Jeanie Lucas (SA) writes to FM Kevin Rudd re Israel’s treatment of Palestinian child prisoners 30Nov11 November 30, 2011

Dear Mr Rudd

It was with utter astonishment that I read the article Stone Cold Justice, by John Lyons in The Australian on 26 November. This article described the treatment by the Israeli military of Palestinian children accused of throwing stones in or around the Israeli settlements in Palestine. It also featured the activities of an Australian lawyer, Gerard Horton, who works to represent these children when they are dealt with by Israeli military courts.

The journalist described treatment of these children by the Israeli military authorities such as ankle shackling, threats of rape, sleep deprivation, physical abuse, intimidation using military dogs, invasions by the Israeli Army of villages in the early hours of the morning to intimate these children and their families: seemingly unbridled human rights abuses of children accused of throwing stones. I am amazed that these children are dealt with by a military system and court instead of a civilian system, where petty offences of this nature should be addressed.

Of further concern was the statement in this article that

Australian diplomats have shown no obvious interest in the military courts despite our Ambassador to Israel, Andrea Faulkner, being told about the treatment of children a year ago. She refused to comment on the situation for this story. Says Horton: “It is disappointing that of all the diplomatic missions in the region, Australia has been conspicuously silent on the issue of the military courts.”

I have understood Australia to be a champion of human rights in the world community. I know that we have signed the United Nations Convention on the Rights of the Child. We have imbued all of our child welfare laws with the principles in this fundamental international instrument. We go out of our way to challenge other countries in international fora when we see and document abuses against children in other parts of the world. Indeed, in visiting the DFAT website I see that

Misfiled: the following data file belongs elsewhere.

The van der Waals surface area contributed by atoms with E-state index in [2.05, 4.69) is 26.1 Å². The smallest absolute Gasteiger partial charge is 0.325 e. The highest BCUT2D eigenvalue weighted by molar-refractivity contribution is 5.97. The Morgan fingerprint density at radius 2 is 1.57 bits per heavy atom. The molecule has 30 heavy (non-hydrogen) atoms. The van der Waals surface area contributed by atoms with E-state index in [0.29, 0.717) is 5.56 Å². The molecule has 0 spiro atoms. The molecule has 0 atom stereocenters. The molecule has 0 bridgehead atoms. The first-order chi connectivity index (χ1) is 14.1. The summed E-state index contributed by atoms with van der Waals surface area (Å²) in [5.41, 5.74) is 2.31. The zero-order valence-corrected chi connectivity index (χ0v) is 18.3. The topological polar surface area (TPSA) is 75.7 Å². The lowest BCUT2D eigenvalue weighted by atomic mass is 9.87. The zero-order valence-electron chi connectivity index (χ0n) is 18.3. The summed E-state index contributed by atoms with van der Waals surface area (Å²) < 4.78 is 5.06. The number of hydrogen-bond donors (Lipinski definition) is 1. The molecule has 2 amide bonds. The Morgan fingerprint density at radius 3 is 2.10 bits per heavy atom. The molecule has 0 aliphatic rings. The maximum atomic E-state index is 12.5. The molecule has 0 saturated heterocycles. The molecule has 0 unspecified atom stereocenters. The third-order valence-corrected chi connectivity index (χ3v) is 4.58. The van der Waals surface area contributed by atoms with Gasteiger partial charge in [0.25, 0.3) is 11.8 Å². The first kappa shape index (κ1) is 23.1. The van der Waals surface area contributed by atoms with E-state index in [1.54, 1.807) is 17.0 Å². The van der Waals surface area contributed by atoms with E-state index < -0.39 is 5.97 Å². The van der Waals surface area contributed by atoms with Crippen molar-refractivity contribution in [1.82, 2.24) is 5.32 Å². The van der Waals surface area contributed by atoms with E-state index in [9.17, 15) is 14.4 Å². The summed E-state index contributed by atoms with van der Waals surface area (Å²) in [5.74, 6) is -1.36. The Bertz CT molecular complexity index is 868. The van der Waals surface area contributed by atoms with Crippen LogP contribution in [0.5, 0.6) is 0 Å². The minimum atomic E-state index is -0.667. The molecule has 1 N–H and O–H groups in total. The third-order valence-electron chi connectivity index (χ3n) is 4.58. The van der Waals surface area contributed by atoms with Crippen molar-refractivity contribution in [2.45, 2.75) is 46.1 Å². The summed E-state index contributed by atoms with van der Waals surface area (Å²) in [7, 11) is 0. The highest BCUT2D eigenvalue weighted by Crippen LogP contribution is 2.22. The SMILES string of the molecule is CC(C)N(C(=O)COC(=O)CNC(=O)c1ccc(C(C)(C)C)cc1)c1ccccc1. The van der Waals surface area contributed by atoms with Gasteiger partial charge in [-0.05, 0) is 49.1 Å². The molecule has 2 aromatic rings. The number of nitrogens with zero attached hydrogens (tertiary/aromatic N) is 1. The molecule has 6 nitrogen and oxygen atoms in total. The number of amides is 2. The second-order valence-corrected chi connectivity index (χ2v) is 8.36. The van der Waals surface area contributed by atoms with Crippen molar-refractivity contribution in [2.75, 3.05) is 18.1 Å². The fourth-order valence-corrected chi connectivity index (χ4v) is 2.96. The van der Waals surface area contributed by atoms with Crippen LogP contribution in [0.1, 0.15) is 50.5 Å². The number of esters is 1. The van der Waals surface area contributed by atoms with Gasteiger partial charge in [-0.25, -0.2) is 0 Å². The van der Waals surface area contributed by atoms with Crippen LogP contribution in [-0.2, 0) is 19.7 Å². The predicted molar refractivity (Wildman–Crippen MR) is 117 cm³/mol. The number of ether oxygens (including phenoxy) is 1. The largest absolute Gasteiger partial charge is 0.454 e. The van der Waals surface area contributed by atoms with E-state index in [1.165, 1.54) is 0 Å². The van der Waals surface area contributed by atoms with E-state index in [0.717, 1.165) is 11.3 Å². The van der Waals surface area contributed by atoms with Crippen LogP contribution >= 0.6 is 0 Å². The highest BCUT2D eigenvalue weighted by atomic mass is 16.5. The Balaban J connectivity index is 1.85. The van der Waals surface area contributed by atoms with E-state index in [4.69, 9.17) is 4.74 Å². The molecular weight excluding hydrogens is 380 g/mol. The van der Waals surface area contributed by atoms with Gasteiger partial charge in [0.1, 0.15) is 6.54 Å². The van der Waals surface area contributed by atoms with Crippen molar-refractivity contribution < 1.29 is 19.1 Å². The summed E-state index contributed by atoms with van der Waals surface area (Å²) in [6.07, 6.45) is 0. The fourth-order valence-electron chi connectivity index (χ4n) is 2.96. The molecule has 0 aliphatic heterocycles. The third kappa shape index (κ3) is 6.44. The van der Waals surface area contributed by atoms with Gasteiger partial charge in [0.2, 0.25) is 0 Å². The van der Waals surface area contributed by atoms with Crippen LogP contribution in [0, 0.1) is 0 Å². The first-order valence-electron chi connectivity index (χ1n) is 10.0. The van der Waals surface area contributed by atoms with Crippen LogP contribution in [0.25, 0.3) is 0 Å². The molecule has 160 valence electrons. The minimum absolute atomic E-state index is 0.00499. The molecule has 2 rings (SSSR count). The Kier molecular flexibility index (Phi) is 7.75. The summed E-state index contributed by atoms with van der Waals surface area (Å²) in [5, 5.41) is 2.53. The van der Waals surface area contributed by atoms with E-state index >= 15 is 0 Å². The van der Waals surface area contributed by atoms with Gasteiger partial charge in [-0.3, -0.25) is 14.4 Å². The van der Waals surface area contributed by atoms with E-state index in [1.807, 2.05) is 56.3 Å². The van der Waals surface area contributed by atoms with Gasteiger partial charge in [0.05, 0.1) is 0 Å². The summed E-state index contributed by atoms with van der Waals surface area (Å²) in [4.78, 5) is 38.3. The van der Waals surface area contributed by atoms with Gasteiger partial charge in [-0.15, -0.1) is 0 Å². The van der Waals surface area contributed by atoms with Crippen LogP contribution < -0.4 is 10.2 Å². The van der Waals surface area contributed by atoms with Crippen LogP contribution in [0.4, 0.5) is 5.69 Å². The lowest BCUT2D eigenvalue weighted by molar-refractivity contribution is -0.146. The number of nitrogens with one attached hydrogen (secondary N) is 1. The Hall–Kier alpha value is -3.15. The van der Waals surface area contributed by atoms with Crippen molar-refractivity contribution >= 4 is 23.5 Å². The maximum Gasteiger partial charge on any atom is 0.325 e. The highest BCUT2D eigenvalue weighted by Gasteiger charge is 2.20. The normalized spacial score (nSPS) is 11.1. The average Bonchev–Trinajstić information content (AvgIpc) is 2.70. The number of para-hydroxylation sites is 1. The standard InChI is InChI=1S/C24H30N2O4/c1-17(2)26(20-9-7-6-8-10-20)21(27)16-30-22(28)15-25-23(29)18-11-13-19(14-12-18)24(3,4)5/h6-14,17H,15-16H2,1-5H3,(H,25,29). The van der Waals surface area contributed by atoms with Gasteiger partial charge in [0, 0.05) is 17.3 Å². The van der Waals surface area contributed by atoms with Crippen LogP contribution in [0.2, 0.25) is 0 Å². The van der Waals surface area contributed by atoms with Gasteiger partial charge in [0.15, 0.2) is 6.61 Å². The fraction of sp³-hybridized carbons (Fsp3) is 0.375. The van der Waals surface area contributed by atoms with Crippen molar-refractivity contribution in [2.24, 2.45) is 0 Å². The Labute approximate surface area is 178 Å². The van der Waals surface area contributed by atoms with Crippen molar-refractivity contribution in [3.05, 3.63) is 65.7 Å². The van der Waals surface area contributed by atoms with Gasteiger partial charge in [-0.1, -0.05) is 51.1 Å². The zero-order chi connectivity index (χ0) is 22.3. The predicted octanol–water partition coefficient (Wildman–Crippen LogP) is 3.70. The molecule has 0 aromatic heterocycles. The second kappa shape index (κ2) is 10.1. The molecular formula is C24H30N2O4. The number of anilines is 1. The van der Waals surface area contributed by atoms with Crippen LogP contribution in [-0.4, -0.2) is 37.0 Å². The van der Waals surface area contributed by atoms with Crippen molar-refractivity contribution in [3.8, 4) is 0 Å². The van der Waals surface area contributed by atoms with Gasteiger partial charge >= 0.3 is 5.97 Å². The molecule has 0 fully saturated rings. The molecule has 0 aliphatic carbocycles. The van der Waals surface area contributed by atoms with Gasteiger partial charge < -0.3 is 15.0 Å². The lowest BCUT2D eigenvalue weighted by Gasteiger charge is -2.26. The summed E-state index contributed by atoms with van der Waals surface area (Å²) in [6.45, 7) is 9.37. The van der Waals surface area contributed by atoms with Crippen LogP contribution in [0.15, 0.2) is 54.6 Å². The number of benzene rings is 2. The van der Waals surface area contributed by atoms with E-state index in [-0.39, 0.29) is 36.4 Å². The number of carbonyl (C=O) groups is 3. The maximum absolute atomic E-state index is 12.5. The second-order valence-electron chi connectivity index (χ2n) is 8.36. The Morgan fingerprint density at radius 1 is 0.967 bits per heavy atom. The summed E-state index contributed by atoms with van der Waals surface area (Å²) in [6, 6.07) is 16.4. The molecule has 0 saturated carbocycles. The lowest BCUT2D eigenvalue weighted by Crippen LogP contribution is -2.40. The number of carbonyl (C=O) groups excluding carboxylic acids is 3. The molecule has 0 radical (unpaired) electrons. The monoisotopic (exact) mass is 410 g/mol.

Australia promotes and protects human rights at home and abroad

Australia’s commitment to human rights is enduring: we were an original signatory to the Universal Declaration of Human Rights sixty years ago. We have been a leading proponent of its consistent and comprehensive implementation.
Protection and promotion of the human rights encapsulated in the Declaration is vital to global efforts to achieve lasting peace and security, and freedom and dignity for all.
Australia’s commitment to the aims and purposes of the Universal Declaration of Human Rights reflects our national values and is an underlying principle of Australia’s engagement with the international community.

Promoting human rights

Australia is a principled advocate of human rights for all:
·        party to all landmark human rights treaties and committed to promoting their universal adherence and implementation

·        delivering practical initiatives to promote human rights, including through a dedicated Human Rights Fund for bilateral and regional activities

·        engaging constructively in human rights dialogues and exchanges with individual countries, in particular within Australia’s region.

If Australia is a principled advocate of human rights for all and committed to promoting universal adherence and implementation of all landmark human rights treaties, how is it that Australian diplomats in Israel, according to The Australian article, show “no obvious interest in the military courts despite our Ambassador to Israel, Andrea Faulkner, being told about the treatment of children a year ago”?

If we are interested in promoting and protecting human rights at home and abroad and our commitment to human rights is enduring, how can it be that the Australian Government makes no statement whatsoever about Israel’s treatment of these children?

Israel is a signatory to the UN Convention on the Rights of the Child and we appear to not bother that Israel is seemingly ignoring what it has signed up to do – protect the rights of children – and appears to be actually violating this treaty.

It is astounding that children are treated in this way by a state that claims to be a democracy. And it is further astounding that we, the principled advocate of human rights for all, say nothing.
How is this so?

I would appreciate your view about what Australia’s role should be in this matter and to hear about what instructions the Australian Government will be giving to Australian diplomats in Israel about taking action about this appalling situation.


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